GARDENING: Brian Kidd solves your problems

Putting up a polytunnel in windy conditions can be more than testing.
Putting up a polytunnel in windy conditions can be more than testing.

SOUTHSEA GREEN: Mystery of the old pond

It's time to plant out your leeks.

GARDENING: Jobs for the week with Brian Kidd  

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Have your say

 Our horticultural hotshot raids his inbox to answer your questions.  

Q: I have bought a small polytunnel for the allotment but I'm told I have made a great mistake because the wind will blow it away. What do you think? M, Widley.

A: Ask for permission from your allotments officer before you put it up. Polytunnels are best positioned so the longest part runs north to south. Dig a trench all around the base and bury the polythene so the edges are covered with about 10in of soil. Get help and avoid a windy day.

Q: I have a very wet area and would like to plant a red bark cornus. I love this shrub for its winter effect. KP, Waterlooville.

A: Cornus Westonbirt would be perfect. We have one at home growing in an area which is always wet. Ladies' mantle would look good planted in the same bed.

Q: I read your article about growing lettuce Salad Bowl in a container of flowers. I grow mine in a basket on a wall and it looks lovely. I cut leaves twice a week, there are no slugs and pigeons don’t eat it. PG, Old Portsmouth.

A: I've included your letter because we all love to try new ideas. I'm pleased you've been successful.

Q: I have sown two packets of Petita cucumbers because you have such a good crop. As soon as they produce the first large leaf they fall over and die. What is going wrong please? VC, Farlington.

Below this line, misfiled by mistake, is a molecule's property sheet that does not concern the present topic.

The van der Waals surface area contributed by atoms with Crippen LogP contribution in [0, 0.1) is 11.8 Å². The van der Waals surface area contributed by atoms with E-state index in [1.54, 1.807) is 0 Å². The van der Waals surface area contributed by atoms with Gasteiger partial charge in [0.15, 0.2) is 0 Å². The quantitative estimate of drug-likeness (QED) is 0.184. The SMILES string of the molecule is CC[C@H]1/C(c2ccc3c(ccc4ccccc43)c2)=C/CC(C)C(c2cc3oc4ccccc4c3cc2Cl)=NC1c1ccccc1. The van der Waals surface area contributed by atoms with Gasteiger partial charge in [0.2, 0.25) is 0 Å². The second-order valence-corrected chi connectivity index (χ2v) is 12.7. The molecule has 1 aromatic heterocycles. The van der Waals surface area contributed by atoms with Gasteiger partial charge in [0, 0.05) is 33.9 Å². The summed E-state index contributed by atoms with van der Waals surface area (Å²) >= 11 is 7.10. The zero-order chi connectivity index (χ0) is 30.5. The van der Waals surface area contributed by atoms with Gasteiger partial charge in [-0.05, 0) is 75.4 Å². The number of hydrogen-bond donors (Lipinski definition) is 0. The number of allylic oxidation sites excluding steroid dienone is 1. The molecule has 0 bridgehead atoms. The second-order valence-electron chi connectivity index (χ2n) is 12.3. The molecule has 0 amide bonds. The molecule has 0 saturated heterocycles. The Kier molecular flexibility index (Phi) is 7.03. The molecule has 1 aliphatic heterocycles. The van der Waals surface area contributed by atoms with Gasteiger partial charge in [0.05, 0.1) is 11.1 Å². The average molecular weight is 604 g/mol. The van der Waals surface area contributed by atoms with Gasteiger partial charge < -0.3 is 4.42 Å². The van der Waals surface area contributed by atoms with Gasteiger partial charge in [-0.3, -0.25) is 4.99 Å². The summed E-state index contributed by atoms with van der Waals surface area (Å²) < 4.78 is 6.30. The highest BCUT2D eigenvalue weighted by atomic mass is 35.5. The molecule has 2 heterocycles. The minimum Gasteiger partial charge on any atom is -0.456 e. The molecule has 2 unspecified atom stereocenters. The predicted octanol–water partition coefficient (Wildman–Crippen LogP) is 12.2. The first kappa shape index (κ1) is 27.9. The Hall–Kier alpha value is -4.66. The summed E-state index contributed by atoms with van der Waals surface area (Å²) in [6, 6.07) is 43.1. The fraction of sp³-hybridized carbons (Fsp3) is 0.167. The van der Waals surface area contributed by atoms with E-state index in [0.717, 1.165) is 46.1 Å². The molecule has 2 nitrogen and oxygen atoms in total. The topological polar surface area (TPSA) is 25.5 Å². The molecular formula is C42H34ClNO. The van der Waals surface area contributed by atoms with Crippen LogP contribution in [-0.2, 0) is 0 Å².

A: Cucumber seedlings suffer from stem rot. Do not allow water to touch the base of the stem. This can be done by making a band to go around the stem. A two-inch long length of toilet roll inner card does the trick Use sticky tape to keep the ends together when you have cut it and placed it around the stem.

Q: We have a cornus Miss Satomi with pink flowers, but this year one white flower has appeared. Is this normal? We also have cornus China Girl with white flowers. Could this have Anything to do with the white flower appearing on the pink Cornus? Ted Saunders, Portchester.

A: This is rather unusual and you may find it will happen again in future years. It is casued by the genetic make-up of the variety as one of the parents was white. Thank you for the pictures.

Q: For about a year I have noticed that the compost I buy in bags from garden centres is difficult to water. I have no lawn or borders, but I have lots of pots. I know EU directives have changed a lot of our chemicals, but have they also changed our composts? Are they as good as they used to be? Is there anything I can add to the new compost to make it easier to water?

A: You are right. Regulations came into force and compost producers have to include more recycled material such as garden waste taken to recycling centres. Best thing is to buy John Innes composts but add 10 per cent extra sand and mix well before placing into containers. At garden centres you will find potting sand but I use sharp sand which I buy in 25kg bags. I find this excellent.

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